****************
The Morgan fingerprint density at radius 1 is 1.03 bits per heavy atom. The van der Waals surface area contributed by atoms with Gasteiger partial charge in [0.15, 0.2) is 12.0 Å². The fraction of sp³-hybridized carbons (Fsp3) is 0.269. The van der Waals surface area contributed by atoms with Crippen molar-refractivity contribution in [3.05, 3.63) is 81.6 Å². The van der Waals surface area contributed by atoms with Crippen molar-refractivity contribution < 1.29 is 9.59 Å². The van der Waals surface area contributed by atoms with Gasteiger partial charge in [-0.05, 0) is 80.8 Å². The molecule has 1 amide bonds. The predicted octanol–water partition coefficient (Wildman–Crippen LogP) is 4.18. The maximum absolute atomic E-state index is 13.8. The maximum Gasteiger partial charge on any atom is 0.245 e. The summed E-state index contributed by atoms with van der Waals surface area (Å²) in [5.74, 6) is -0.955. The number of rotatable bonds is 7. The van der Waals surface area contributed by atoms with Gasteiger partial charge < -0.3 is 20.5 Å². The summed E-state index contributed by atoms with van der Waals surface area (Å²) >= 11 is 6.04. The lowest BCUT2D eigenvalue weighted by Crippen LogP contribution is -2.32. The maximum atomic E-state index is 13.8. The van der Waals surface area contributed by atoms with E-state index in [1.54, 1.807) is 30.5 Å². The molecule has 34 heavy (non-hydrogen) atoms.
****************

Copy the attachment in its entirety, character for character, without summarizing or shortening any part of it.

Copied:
The Morgan fingerprint density at radius 1 is 1.03 bits per heavy atom. The van der Waals surface area contributed by atoms with Gasteiger partial charge in [0.15, 0.2) is 12.0 Å². The fraction of sp³-hybridized carbons (Fsp3) is 0.269. The van der Waals surface area contributed by atoms with Crippen molar-refractivity contribution in [3.05, 3.63) is 81.6 Å². The van der Waals surface area contributed by atoms with Crippen molar-refractivity contribution < 1.29 is 9.59 Å². The van der Waals surface area contributed by atoms with Gasteiger partial charge in [-0.05, 0) is 80.8 Å². The molecule has 1 amide bonds. The predicted octanol–water partition coefficient (Wildman–Crippen LogP) is 4.18. The maximum absolute atomic E-state index is 13.8. The maximum Gasteiger partial charge on any atom is 0.245 e. The summed E-state index contributed by atoms with van der Waals surface area (Å²) in [5.74, 6) is -0.955. The number of rotatable bonds is 7. The van der Waals surface area contributed by atoms with Gasteiger partial charge < -0.3 is 20.5 Å². The summed E-state index contributed by atoms with van der Waals surface area (Å²) >= 11 is 6.04. The lowest BCUT2D eigenvalue weighted by Crippen LogP contribution is -2.32. The maximum atomic E-state index is 13.8. The van der Waals surface area contributed by atoms with E-state index in [1.54, 1.807) is 30.5 Å². The molecule has 34 heavy (non-hydrogen) atoms.